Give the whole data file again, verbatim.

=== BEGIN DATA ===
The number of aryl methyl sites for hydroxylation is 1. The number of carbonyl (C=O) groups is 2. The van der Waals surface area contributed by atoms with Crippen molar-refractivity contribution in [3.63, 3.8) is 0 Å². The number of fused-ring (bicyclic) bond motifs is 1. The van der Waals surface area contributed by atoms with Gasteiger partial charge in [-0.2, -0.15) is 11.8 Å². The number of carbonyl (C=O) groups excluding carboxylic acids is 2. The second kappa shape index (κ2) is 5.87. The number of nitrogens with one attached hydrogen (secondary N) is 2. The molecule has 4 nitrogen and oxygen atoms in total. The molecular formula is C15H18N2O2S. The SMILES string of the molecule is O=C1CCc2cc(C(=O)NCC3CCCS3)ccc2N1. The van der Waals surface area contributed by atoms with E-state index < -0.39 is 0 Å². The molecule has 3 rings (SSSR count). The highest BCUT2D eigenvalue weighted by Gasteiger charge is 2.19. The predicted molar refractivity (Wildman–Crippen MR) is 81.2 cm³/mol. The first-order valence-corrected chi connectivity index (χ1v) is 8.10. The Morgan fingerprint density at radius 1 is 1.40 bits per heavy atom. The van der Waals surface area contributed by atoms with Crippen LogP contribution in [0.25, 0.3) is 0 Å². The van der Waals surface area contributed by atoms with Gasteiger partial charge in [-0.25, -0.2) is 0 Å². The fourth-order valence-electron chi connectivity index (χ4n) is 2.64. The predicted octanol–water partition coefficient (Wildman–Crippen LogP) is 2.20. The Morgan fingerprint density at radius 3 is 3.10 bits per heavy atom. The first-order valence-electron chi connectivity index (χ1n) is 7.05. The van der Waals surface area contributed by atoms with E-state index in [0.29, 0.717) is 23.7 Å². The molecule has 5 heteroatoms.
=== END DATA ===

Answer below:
The number of aryl methyl sites for hydroxylation is 1. The number of carbonyl (C=O) groups is 2. The van der Waals surface area contributed by atoms with Crippen molar-refractivity contribution in [3.63, 3.8) is 0 Å². The number of fused-ring (bicyclic) bond motifs is 1. The van der Waals surface area contributed by atoms with Gasteiger partial charge in [-0.2, -0.15) is 11.8 Å². The number of carbonyl (C=O) groups excluding carboxylic acids is 2. The second kappa shape index (κ2) is 5.87. The number of nitrogens with one attached hydrogen (secondary N) is 2. The molecule has 4 nitrogen and oxygen atoms in total. The molecular formula is C15H18N2O2S. The SMILES string of the molecule is O=C1CCc2cc(C(=O)NCC3CCCS3)ccc2N1. The van der Waals surface area contributed by atoms with E-state index < -0.39 is 0 Å². The molecule has 3 rings (SSSR count). The highest BCUT2D eigenvalue weighted by Gasteiger charge is 2.19. The predicted molar refractivity (Wildman–Crippen MR) is 81.2 cm³/mol. The first-order valence-corrected chi connectivity index (χ1v) is 8.10. The Morgan fingerprint density at radius 1 is 1.40 bits per heavy atom. The van der Waals surface area contributed by atoms with Crippen LogP contribution in [0.25, 0.3) is 0 Å². The van der Waals surface area contributed by atoms with Gasteiger partial charge in [-0.25, -0.2) is 0 Å². The fourth-order valence-electron chi connectivity index (χ4n) is 2.64. The predicted octanol–water partition coefficient (Wildman–Crippen LogP) is 2.20. The Morgan fingerprint density at radius 3 is 3.10 bits per heavy atom. The first-order valence-electron chi connectivity index (χ1n) is 7.05. The van der Waals surface area contributed by atoms with E-state index in [0.29, 0.717) is 23.7 Å². The molecule has 5 heteroatoms.